- This topic has 4 replies, 1 voice, and was last updated 1 year, 5 months ago by Pete Gorsline.
- 21/07/2018 at 7:45 am #4653Pete GorslineGuest
First – I’m completely new to cheese making – I am still in the process of studying / gathering equipment and sourcing my milk – a lot of work to do yet.
That said – I just finished reading David Asher’s book and it makes a lot of sense – inoculating a pasteurized milk with kefir grains to re-establish a natural culture profile. As my local laws (Utah) aren’t set up very well to get raw milk – I have to look at pasteurized.
My question is whether it makes sense to establish a general & broad profile of bacteria etc. with kefir grains and then further inoculate with a specific DVI culture to move the flavor and development of an aged cheese in a specific “direction”.
Thanks for your input – I look forward to hearing from you.24/07/2018 at 7:54 pm #4721Tom MoranGuest
Pete, you are beginning way out in front of me. I would have never attempted to make my own starter and I applaud you for it. I can tell you that I have made plenty of both raw and pasturized milk cheese’s and both have their pros and cons. I find pasturized is easier to predict but needs age, and a lot of age, to get any depth of the flavor. Good luck and keep experimenting.27/07/2018 at 4:53 am #4756Pete GorslineGuest
Tom – thanks for the reply. I need to go into the other forum and make an introduction – I’ll put that on the list of things to do.
If I understand you correctly – you seem to be making my point (along with the premise of David Asher’s book) that the pasteurization process kills off the myriad of natural flora/fauna – and – that aging would take longer to develop the more complex flavors. Inoculating with kefir would not fully re-establish the original cultures – but will get a lot growing and going again. I’d think that the ageing of a pasteurized milk with kefir would be more successful in this regard.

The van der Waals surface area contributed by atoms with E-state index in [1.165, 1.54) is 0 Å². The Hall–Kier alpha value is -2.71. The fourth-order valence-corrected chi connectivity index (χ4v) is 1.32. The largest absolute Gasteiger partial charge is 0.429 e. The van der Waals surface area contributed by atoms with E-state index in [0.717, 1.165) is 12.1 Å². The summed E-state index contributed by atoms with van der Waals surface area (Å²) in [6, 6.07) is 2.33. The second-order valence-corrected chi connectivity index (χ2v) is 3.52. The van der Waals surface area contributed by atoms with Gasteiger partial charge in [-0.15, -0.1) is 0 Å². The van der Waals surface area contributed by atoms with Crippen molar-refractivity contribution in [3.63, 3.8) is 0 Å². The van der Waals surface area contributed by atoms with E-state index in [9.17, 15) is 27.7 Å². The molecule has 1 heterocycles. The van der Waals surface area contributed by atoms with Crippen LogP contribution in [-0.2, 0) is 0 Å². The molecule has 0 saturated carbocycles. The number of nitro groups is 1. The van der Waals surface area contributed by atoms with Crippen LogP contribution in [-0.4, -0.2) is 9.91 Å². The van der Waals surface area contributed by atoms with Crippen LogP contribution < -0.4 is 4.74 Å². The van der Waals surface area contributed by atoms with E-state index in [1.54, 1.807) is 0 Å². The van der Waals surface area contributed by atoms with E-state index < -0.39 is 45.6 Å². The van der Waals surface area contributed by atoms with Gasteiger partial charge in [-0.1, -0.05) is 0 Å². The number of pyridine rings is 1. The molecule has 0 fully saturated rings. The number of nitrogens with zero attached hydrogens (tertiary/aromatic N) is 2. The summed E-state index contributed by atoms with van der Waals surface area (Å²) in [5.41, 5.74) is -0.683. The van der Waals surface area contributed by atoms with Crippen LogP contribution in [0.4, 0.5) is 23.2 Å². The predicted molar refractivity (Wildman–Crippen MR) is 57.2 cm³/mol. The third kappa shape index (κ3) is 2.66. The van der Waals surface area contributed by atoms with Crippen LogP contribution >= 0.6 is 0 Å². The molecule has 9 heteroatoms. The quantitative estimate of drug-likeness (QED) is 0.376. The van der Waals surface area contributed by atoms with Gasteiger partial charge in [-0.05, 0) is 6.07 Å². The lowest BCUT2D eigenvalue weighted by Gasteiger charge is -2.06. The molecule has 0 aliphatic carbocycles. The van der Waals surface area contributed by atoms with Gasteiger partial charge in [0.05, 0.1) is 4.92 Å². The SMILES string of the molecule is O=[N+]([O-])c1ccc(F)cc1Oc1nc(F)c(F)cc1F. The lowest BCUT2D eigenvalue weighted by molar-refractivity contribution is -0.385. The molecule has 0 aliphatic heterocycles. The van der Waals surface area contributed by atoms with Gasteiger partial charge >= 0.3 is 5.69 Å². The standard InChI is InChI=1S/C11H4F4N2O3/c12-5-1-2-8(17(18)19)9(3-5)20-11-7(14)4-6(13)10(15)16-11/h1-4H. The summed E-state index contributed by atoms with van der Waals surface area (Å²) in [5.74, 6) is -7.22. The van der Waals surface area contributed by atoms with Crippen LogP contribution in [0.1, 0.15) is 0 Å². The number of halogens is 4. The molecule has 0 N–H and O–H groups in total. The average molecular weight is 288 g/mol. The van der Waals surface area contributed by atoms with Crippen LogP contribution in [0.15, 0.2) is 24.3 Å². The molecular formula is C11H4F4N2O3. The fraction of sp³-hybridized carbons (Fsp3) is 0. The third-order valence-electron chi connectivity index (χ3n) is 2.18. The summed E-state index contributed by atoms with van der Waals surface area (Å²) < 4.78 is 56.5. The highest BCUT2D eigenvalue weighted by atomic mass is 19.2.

Take that a step further by introducing specific strains of DVI culture (albeit a “processed” culture) – you could “guide” the flavor profile in the direction you wanted. Asher in his book develops these naturally – read his book if you have not already had the opportunity.
Thanks again for your input04/08/2018 at 9:42 pm #4853ShelleyGuest
I too have taken David’s course and am trying to go the natural route. We can purchase pasturized but non homogenized milk here and have made the mozzerella but it is terribly grai y and does not stretch despite loads of time… it is getting terribly frustrating!07/08/2018 at 4:37 am #4889Pete GorslineGuest
Hi Shelly –
A couple of things;
You said you took the course? How was it? Love to hear some details/impressions. (could get you an email address to discuss)
Stretched Mozz – as I understand, a little more advanced cheese because of the ph requirements. Stretched mozzarella is very dependant on a specific ph and temp development. Have you considered a meter?
Also – were you making the cheese in an aluminum/metal container – the grey color may be an indication of the pan leaching off – the acidity may be eating at the pan some…